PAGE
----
Home is where your heart is.
Home is where your story begins.
Home is where you are enslaved to your cat, poopy diapers, and lawn mowing.
Home is a lot of things. Even the ones that don’t exactly fall under the “awesome” category are missed when you aren’t home.
I’m leaving my home in a few days. Next Tuesday I’ll be in Nairobi, Kenya. I’ll be sure to continue the “$10 for Tuesday Project” there. I expect I’ll find some very interesting and worthy causes and people to support during the following 6 weeks, which will lead me from Kenya to Ethiopia, Uganda, and Ireland.
I’m giving my $10 this Tuesday to Muncie Habitat for Humanity because they physically build homes for folks to house all of their emotional treasures. I hope you’ll consider supporting your local Habitat for Humanity too.
Way back in 2003 when my home was just outside Raleigh, North Carolina, I wrote an essay about home. Here it is…
What do I miss most when I travel?
Sneakers, blue jeans, and basketball shorts. Come to think of it any item of clothing I don’t have to smell before I put it on. Doggy kisses. Phoned in sports updates from my father, fresh off of ESPN, free of charge. Pizza King. A regular schedule. Kicking my feet up in my own space, in my own recliner at the end of the day. Control of the TV remote. Having a phone. Sitting across a warm bowl of chips and a fresh cup of salsa at El Meson with a certain brown-eyed girl. Having someone to bitch to. Not being stared at. Brownies. The stack of books beside my bed. Fed-EXed cookies from Mom. Kitty stares. My truck and the ability to go where I want, when I want. Brotherly rants via witty e-mails, which are actually not that witty. Charmin toilet paper. My CD’s. DVD’s. NPR on FM. Knowing where I am. Not having to convert all currencies to dollars before making a purchase. Houseplants. My computer. Are you actually still reading this list? Flip-flops. Tick-tocks. Bling-bling. The library. Being alone. Not being alone. The smell of Home.
In order to travel you have to leave familiar people, things, building, smells, and sounds. You have to leave Home. Home is something different to everyone. Even a homeless man has a familiar way of life.
Why do I leave? To meet new people, experience new cultures, smell new smells, taste new tastes, and hear new sounds. Ever been on a trip and seen the sign: “If you lived here you’d be home.”? The imagination longingly turns. If I lived here that man would be my neighbor. This would be my favorite restaurant. In my free time I would go here and do this. When you leave your Home you’re exploring someone else’s.
Visiting a friend who is a fine wine and cheese kind of guy, he asks me, “What’s your favorite cheese to eat with red wine?”
I turn the question over in my head searching for the perfect cheese or at least one that sounds like it: American, Swiss, French (is there French cheese or only dressing?), Colby, cheddar, smoked cheddar with bacon, Velveeta. “I don’t know? I’m just a simple small town Ohioan. I actually include Velveeta on my mental list of fine cheeses.”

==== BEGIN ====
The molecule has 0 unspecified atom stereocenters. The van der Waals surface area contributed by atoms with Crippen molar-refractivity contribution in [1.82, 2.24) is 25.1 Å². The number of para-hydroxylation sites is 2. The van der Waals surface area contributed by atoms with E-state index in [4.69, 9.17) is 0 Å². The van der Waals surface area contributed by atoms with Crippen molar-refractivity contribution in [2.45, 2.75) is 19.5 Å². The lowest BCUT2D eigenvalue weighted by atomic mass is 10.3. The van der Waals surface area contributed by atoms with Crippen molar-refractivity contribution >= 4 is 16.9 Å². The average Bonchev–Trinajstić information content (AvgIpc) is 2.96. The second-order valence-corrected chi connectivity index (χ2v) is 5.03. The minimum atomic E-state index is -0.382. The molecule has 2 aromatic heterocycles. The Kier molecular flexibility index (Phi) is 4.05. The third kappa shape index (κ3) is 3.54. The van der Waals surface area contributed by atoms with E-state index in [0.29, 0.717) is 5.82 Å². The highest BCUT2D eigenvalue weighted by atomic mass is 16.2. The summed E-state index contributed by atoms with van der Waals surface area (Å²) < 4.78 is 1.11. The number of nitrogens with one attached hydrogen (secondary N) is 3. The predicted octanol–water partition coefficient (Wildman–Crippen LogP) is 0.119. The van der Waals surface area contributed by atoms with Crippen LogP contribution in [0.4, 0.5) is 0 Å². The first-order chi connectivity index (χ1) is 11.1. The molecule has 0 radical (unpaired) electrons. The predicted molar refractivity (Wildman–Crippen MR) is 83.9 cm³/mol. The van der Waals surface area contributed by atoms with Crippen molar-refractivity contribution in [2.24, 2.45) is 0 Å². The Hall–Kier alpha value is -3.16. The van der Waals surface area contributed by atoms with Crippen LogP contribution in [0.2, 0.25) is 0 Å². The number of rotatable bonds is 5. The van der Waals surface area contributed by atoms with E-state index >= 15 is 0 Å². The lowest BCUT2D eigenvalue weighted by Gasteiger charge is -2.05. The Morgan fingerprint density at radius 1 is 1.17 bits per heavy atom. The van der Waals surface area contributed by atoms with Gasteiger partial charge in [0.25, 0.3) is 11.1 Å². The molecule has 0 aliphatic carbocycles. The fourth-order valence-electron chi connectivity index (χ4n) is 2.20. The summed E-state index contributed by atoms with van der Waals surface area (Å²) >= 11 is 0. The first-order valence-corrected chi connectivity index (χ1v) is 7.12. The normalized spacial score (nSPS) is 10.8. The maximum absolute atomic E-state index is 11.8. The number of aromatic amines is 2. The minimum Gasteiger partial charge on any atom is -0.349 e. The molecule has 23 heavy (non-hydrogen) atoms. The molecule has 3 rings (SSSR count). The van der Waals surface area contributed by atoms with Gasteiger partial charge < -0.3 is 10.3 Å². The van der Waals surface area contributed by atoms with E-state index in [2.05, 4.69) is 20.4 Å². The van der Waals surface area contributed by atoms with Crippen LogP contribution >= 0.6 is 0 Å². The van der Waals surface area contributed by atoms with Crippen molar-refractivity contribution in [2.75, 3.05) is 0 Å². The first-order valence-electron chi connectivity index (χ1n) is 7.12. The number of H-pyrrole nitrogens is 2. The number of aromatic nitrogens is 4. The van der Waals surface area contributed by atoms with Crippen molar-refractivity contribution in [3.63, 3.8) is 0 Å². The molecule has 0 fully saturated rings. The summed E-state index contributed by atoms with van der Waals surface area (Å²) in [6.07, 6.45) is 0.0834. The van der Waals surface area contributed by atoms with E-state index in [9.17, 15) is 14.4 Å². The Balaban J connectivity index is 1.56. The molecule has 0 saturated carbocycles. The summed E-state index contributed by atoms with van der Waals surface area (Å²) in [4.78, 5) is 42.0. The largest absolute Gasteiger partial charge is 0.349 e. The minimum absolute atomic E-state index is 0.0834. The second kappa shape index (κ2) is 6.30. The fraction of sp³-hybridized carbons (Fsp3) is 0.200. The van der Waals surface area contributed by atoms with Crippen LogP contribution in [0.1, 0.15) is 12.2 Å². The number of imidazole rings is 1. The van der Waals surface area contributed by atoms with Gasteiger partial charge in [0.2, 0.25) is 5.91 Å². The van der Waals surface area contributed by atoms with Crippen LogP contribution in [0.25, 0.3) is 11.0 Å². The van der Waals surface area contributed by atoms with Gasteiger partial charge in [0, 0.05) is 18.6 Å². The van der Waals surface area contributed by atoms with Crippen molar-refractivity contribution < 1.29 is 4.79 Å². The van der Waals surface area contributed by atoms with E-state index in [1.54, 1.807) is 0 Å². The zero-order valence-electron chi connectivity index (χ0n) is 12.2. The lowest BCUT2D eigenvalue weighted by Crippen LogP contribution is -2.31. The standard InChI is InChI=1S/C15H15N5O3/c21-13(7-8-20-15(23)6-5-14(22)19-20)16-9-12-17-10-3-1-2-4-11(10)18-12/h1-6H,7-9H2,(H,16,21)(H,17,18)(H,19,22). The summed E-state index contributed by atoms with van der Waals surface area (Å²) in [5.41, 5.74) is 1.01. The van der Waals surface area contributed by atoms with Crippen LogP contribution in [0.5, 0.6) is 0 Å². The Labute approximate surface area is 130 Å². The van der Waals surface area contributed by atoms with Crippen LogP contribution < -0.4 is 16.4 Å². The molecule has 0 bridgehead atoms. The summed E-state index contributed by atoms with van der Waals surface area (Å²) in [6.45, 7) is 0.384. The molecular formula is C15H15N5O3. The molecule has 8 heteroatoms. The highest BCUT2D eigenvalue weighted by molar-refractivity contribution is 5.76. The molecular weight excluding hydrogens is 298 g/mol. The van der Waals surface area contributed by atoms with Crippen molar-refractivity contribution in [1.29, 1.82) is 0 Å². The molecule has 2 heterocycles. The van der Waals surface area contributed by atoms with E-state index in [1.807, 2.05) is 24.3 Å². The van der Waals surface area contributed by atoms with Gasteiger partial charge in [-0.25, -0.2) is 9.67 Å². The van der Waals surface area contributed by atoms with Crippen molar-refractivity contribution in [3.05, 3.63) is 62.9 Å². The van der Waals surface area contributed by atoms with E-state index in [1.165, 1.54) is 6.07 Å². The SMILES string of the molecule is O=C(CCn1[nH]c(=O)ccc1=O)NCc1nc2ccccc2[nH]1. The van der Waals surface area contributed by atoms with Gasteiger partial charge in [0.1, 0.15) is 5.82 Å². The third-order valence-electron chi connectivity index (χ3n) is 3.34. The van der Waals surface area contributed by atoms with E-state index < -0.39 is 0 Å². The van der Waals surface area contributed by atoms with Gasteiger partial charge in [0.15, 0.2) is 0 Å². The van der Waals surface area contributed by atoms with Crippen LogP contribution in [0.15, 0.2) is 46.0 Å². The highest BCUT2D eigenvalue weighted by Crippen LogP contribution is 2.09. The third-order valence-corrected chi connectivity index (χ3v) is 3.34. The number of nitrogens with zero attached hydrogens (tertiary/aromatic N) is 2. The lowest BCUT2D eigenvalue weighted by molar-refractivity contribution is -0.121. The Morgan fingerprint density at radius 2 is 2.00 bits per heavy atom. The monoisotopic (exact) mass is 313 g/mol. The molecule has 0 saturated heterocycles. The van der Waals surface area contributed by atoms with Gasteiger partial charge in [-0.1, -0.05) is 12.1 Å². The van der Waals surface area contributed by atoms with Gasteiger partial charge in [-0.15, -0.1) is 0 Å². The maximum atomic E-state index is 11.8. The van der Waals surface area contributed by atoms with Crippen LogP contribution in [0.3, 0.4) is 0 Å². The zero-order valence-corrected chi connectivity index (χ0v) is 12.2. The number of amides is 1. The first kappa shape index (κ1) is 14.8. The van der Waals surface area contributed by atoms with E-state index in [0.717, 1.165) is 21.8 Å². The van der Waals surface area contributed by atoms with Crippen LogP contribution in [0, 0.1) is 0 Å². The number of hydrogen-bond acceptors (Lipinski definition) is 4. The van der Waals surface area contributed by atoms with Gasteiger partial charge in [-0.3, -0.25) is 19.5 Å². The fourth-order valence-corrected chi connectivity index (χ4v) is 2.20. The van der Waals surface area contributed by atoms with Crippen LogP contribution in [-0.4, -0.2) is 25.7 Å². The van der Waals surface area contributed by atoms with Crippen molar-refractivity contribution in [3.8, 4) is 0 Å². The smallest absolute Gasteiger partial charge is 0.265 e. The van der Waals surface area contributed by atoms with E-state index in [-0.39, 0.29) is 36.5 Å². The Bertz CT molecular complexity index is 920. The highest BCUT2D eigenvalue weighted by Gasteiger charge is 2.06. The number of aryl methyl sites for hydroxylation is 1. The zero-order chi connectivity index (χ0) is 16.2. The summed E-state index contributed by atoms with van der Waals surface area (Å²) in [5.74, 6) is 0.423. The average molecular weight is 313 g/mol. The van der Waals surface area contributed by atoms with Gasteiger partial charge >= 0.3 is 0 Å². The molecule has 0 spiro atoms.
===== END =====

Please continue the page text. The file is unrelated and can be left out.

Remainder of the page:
“Oh now, don’t give me that. You’re well-traveled; surely you have a favorite cheese with red wine.”
He was right. I have spent a lot of time away from Home, but that doesn’t make me some kind of find food and wine connoisseur. Maybe I am well traveled, but I traveled poorly missing certain lessons along the way, too wrapped up in thoughts of Home to attain certain wisdoms.
When I travel I don’t attain some greater wisdom or some inner knowledge of who I am and what I want to be. I did not leave Switzerland with an aristocratic appreciation of cheese. An extensive vocabulary partitioned by —Types of cheese—- and what they go best with. To me it’s all Swiss cheese. It just so happens that some Swiss cheeses taste better than others. Between us, some are repulsive.
I am happy with being able to place names, faces, and experiences with certain places. Kosovo and Bosnia were always dark “No Man’s” lands dominated by the violence of warfare, until I played PlayStation with a 22 year old Kosovar, and before I discussed the siege of Sarajevo with a Bosniak over dinner. Hawaii would just be a tropical paradise if I hadn’t neared hypothermia at the summit of Mauna Loa. I would not follow the civil war in Nepal if I wasn’t able to remember the kind, smiling faces of individual Buddhist monks, the young street beggar girl who attacked me with a stick, and the smell and buttery warmth of salt tea.
If I have gained anything from my travels it’s not a well-traveled savviness, envied by others, but an increased caring. I care more about other nations and their people, having visited them. I listen to the news not for entertainment, but with concern. I care for them because I appreciate their differences, and most of all I recognize our similarities. It’s their Home I visit and realize how not so different it is from my own.
Before boarding the plane on my first trip with no definite return time, I was excited and nervous. A one-way ticket “outta here” is a thing to be excited and nervous about. Where will I be in a month? What will I be eating? Where will I sleep? What the hell am I doing? Who knows?
On the other end of things, stepping onto the last plane- the one Home- is always the best. Home, for me, never changes. Sure, buildings, faces, smells, and dogs, may come and go, but Home never changes. After all it’s where the heart is, no matter how far away.
Running through the sprinkler. The back porch. Reading the newspaper. Samurai Jack. Thick chocolate milk shakes. Everyone knows my name. Comfortable silences. Garfield. The alarm clock, much better than a watch’s. Memories and photographs. My basketball. Customer service…